The final answer.

Thank you all for your good wishes on this last quiz.  And great appreciation for all the guesses and answers, right and wrong, throughout these years.

For me, writing good quizzes has meant working long hard hours, researching, emailing, reading field guides, conferring with master birders around the world.  After a few months, I hired three full time staff members to assist in this task.  I spent many days on the road birding, leaving my wives and children at home to fend for themselves.  I endured five divorces and three marriages, a weight gain of over 100 pounds and a severe case of incurable messy hair.

Well, I exaggerate.  In fact, I am totally lying.

In truth, I have found that writing quizzes is an easy task.  Writing good quizzes is, however, more demanding.  To this day, I am unsure which I have written … quizzes or good quizzes.

But it’s a job, it pays the bills, and it has gained me the respect I so well deserve.  [There I go again, lying, lying and lying.  It’s a good thing that this is my last quiz.  Any future quizzes would probably have been filled with lies and exaggerations.]

About last week’s quiz …

I was fortunate to visit a college friend, Jon, last week.  I live in the US, in New York State.  Jon lives in Portland, Oregon, three thousand miles distant. A different coast, many different bird species.

The first day I was there, Jon immediately drove me to a local elementary school where hundreds of people were sitting on an inclined lawn, all watching the school chimney and an empty sky.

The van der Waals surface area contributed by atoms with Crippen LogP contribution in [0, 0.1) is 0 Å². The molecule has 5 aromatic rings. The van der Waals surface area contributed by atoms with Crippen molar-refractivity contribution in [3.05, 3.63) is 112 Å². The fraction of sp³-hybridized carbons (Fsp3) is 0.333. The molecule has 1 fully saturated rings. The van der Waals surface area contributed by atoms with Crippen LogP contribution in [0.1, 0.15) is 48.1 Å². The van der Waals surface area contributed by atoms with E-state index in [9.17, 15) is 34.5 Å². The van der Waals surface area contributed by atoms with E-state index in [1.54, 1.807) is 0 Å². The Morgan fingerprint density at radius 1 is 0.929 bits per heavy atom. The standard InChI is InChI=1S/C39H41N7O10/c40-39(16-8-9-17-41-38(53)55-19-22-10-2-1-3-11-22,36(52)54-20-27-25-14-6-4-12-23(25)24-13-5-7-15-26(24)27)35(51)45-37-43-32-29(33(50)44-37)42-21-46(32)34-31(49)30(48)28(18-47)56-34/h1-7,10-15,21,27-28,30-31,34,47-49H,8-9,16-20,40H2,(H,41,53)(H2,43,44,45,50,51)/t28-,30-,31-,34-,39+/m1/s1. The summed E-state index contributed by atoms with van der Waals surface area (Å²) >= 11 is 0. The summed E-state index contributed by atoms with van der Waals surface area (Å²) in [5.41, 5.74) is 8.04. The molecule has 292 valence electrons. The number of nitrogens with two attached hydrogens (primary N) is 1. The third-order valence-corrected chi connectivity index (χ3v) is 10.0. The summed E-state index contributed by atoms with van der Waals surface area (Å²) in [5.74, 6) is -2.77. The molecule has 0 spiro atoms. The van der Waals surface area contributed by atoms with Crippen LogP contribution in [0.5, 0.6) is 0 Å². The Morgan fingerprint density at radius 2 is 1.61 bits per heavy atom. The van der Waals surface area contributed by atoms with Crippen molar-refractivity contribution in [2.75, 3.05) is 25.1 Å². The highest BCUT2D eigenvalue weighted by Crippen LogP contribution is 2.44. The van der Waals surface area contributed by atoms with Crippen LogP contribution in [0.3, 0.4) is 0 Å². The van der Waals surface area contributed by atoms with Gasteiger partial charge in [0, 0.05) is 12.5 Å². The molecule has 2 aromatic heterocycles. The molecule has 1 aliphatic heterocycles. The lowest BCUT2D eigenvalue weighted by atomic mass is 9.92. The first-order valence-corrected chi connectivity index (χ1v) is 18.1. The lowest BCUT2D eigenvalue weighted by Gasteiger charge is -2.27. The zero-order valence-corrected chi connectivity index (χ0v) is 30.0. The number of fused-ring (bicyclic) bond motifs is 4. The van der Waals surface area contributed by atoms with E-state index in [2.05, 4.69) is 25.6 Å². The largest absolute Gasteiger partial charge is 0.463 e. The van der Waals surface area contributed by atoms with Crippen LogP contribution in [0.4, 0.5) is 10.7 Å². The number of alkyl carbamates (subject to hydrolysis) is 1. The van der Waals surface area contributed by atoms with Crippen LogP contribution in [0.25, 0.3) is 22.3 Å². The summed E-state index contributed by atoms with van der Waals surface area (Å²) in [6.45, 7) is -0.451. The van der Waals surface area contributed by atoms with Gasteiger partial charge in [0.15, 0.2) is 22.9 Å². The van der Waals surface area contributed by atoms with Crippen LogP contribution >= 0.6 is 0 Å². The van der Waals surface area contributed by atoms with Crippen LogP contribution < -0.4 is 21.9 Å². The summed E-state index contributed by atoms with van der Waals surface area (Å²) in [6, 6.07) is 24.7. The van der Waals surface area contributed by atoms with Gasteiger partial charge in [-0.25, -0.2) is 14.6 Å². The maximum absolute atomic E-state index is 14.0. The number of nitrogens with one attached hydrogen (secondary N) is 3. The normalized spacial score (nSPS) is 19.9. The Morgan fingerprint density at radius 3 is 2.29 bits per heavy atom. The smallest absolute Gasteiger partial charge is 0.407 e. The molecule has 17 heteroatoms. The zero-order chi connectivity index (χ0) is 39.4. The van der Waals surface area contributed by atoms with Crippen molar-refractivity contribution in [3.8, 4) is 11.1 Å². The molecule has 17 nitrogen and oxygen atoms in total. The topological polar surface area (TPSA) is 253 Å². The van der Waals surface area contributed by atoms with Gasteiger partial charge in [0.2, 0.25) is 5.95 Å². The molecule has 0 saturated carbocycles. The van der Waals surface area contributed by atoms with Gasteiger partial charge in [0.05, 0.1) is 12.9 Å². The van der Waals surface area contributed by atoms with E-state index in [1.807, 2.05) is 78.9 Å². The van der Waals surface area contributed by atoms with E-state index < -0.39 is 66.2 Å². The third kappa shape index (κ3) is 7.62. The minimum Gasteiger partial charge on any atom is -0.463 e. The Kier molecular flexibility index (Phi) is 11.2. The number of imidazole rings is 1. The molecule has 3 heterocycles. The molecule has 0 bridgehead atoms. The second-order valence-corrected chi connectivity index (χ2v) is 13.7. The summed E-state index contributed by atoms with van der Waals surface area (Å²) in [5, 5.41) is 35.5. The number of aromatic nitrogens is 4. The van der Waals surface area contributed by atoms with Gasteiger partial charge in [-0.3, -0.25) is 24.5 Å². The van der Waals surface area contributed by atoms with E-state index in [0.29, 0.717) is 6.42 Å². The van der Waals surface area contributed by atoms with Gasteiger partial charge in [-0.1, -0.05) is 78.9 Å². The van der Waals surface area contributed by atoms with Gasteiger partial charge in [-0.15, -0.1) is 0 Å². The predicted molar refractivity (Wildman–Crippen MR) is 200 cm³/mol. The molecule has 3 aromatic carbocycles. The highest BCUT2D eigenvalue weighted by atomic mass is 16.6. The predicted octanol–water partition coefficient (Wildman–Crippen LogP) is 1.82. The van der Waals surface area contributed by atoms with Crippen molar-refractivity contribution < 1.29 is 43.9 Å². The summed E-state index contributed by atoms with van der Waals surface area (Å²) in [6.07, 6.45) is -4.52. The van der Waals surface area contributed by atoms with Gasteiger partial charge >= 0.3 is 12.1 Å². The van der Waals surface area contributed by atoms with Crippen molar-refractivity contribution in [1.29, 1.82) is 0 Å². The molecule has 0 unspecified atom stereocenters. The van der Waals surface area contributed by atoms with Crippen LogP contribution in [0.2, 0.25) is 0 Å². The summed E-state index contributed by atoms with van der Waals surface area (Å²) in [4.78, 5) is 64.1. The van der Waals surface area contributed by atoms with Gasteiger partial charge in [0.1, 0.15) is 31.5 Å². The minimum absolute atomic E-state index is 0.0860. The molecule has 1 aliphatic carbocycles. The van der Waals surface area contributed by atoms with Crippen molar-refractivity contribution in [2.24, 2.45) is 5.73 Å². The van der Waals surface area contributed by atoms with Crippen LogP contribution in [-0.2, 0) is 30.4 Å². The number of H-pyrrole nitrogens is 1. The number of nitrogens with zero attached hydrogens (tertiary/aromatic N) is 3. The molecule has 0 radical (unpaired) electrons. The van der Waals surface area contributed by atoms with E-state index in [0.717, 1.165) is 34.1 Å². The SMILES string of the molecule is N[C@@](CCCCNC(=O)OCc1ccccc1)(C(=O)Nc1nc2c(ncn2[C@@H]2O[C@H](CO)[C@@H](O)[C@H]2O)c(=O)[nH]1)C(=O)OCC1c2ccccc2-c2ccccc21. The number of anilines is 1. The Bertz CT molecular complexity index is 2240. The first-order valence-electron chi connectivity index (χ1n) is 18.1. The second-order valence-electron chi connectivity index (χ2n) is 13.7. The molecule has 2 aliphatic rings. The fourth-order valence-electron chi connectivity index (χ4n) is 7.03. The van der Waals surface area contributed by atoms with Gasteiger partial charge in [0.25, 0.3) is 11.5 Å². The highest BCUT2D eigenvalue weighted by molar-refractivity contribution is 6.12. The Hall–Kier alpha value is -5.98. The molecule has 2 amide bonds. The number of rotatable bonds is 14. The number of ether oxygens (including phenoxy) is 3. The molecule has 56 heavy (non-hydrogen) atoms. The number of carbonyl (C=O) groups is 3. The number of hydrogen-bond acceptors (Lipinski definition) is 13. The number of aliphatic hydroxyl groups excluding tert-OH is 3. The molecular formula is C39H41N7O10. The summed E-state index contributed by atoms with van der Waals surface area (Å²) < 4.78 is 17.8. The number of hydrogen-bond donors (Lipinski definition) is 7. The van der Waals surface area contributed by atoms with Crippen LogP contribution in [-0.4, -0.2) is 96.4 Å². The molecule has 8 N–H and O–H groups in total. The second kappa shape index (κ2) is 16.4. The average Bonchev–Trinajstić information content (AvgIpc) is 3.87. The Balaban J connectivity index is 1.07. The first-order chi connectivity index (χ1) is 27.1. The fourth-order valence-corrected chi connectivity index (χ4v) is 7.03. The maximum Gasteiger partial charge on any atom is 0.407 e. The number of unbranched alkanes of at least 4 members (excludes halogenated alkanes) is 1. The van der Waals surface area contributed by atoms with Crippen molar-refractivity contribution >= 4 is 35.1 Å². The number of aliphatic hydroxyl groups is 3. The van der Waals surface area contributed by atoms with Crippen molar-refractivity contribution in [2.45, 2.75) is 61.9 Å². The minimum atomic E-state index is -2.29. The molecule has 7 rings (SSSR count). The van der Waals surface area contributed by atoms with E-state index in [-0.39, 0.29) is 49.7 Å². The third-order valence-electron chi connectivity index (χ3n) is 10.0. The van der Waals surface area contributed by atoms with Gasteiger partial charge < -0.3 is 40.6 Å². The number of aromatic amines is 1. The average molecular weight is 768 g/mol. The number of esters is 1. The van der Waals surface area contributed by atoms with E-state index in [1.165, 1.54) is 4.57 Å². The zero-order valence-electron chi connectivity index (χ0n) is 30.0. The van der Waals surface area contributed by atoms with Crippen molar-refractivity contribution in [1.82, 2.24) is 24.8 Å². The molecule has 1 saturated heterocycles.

And then the swifts started to appear.  Seemingly out of nowhere.  Bunches and bunches appeared.  Hundreds, and then finally thousands of Vaux’s Swifts, flew in for the night’s roost.

The local Audubon Society had a display table set up with information.  The representative told me that at the peak this year, there were about 9,000 individuals.  We were a bit past peak, and so the numbers were down to a few thousand.

A Cooper’s Hawk found dinner there at least once, scattering the twirling mass of swifts.  Finally, at 7:10pm, the first of the swifts dove into the chimney, the rest swirling madly in the skies above.

The audience cheered on every pass of the Cooper’s Hawk.  And they cheered on every swoop of the swifts into the chimney.  An excellent evening, perfect weather, and a quick walk to a Portland Italian restaurant.

What more could one want?

Thank you to Corey and Mike for the opportunity to blog with the premier bird bloggers in the world.  And thanks to the excellent and charming Beat Writers, who I hope to meet at some point down the road, and most of all, thanks to our enthusiastic readers.

Good birding, good blogging and good reading to you all.


Written by Jory
Jory's first field guide-identified bird was a Northern Cardinal. This turned out to be his gateway drug into birding. In 2007 Jory became the least accomplished birder to see 300 birds in New York State in one year. He has birded the world over but maintains his birding "beginner mind", of which he is inordinately proud. Just ask him. Jory is the 10,000 Birds Avian Quizmaster, coming up with ever more diabolical ways to stump his legion of devoted fans. He lives with his wife and the possessions of his children just outside of Albany NY.